directly measure desirable traits, there is a vacuum that other tests seek to
fill. HPAT-Ireland (Health Professions Admission Test-Ireland) is one of a
number of such tests and it is devised and administered by ACER (the Australian
Council for Educational Research). This organisation is well established in the
It has three sections: (1) Logical Reasoning and Problem Solving; (2)
Interpersonal Understanding; and (3) Non-Verbal Reasoning. It is quite similar
to other tests such as UMAT (Undergraduate Medicine and Health Sciences
Admission Test), which is used widely in Australia and which is also administered
For the sake of comparison, the United Kingdom Clinical Aptitude Test, (UKCAT),
which is used by 26 schools in the UK, is similar in length and format with
five sections: (1) Verbal reasoning; (2) Quantitative reasoning; (3) Abstract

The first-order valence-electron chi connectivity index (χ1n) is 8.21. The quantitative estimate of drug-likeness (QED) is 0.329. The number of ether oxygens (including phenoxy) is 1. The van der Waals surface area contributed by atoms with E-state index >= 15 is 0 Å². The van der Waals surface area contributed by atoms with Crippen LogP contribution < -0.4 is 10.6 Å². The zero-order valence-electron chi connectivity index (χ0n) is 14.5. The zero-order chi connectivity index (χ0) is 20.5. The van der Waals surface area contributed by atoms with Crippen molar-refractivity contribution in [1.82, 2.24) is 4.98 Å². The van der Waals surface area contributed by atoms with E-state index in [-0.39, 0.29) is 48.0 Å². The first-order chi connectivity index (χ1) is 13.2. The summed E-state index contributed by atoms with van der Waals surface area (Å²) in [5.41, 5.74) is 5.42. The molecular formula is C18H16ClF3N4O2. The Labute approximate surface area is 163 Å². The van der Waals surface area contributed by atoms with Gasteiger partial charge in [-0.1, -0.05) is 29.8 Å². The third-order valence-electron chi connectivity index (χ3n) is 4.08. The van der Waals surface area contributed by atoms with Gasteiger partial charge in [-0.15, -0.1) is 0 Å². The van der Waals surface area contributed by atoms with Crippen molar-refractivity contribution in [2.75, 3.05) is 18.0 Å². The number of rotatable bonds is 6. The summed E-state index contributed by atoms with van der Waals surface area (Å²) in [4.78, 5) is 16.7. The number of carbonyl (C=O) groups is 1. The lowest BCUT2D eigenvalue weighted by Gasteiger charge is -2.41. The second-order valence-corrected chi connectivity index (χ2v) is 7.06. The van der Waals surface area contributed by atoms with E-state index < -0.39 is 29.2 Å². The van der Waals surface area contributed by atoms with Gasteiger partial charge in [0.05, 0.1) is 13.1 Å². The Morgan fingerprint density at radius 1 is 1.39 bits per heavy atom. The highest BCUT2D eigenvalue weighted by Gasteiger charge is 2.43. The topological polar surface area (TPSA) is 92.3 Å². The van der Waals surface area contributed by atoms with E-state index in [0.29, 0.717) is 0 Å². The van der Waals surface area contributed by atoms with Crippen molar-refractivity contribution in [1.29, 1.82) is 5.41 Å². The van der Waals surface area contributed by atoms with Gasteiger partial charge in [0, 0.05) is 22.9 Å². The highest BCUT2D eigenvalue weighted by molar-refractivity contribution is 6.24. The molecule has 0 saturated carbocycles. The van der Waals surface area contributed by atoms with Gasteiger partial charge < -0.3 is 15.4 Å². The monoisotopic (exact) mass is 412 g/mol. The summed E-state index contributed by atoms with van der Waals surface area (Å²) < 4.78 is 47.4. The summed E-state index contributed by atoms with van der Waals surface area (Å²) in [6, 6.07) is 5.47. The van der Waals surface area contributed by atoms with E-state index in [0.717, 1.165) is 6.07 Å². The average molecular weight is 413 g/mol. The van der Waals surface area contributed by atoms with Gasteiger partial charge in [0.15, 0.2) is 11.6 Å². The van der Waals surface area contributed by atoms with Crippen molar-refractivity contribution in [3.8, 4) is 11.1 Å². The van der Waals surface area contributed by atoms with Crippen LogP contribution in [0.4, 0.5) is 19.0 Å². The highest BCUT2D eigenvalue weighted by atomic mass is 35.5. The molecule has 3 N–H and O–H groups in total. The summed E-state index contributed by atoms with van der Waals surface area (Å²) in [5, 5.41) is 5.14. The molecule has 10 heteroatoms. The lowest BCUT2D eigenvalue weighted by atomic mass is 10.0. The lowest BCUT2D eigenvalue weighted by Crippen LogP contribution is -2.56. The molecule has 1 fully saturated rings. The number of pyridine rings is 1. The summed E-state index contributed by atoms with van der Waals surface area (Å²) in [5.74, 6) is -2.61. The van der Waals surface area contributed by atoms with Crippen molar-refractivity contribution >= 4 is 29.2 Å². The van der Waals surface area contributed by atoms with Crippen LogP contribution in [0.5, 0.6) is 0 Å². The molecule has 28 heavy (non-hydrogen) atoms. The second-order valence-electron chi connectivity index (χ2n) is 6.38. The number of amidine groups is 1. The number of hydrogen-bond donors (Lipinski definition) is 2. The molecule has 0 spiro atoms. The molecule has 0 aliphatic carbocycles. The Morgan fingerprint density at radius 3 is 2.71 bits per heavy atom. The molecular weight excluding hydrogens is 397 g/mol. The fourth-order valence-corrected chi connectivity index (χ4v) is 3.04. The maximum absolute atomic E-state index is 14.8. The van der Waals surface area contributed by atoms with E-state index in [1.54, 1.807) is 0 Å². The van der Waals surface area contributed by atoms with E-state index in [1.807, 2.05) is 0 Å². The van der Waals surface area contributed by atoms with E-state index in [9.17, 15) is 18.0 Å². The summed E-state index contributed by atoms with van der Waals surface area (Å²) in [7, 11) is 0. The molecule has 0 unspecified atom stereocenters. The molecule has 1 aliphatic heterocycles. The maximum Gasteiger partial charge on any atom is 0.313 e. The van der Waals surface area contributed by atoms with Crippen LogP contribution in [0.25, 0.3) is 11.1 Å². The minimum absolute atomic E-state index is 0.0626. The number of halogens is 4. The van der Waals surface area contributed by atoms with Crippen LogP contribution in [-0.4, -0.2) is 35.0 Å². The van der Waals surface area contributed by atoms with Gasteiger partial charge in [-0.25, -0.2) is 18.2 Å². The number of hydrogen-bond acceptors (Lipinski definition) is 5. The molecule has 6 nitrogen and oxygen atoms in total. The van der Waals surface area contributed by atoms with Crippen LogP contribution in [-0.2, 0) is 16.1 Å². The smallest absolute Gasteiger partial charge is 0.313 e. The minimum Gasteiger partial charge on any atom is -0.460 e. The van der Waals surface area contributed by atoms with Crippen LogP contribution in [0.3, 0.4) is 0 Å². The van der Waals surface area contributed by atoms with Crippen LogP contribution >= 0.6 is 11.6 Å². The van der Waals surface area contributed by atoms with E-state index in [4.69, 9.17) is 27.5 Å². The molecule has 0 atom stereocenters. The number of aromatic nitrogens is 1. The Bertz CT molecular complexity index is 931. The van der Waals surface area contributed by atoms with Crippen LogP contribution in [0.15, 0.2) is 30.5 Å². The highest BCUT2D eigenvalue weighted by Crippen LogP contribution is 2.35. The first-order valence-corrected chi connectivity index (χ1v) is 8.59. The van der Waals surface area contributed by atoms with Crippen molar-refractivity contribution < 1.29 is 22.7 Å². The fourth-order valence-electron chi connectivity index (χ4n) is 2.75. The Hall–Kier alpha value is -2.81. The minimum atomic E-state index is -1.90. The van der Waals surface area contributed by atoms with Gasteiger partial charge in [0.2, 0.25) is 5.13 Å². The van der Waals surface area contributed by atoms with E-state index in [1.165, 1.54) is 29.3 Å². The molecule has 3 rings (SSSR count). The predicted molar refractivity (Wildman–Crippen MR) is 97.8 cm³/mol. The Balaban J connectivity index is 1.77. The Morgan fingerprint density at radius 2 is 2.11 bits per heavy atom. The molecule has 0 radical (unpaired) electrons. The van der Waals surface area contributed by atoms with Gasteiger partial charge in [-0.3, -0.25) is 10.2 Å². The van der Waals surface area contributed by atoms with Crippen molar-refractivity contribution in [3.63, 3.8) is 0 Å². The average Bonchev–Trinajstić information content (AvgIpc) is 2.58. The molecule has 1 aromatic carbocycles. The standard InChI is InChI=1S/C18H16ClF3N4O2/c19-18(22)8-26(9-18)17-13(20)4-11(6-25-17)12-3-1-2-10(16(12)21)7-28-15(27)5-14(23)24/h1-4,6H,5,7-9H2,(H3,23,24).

reasoning; (4) Decision Analysis; and (5) Non-cognitive analysis. ACER has
psychometric data, which suggests that HPAT tests the attributes it claims to
The question that then arises is whether there is evidence that such tests
predict performance in medical school. Mercer et al. have produced some
reassuring data about UMAT, with more data pending. The research evaluating
UKCAT raises some alarm bells. Obviously, while HPAT-Ireland is similar to
UMAT, it will still need to be subjected to rigorous evaluation to reassure all
stakeholders. This is already under way and the National Research Group
Evaluating Revised Entry Mechanisms to Medicine, of which I am a member, was
convened for this purpose.
What were the alternatives for gaining entry to medical school? Other countries
have used interviews, personal statements and personality profiling to inform
admission decisions. The research evaluating interviews does not support their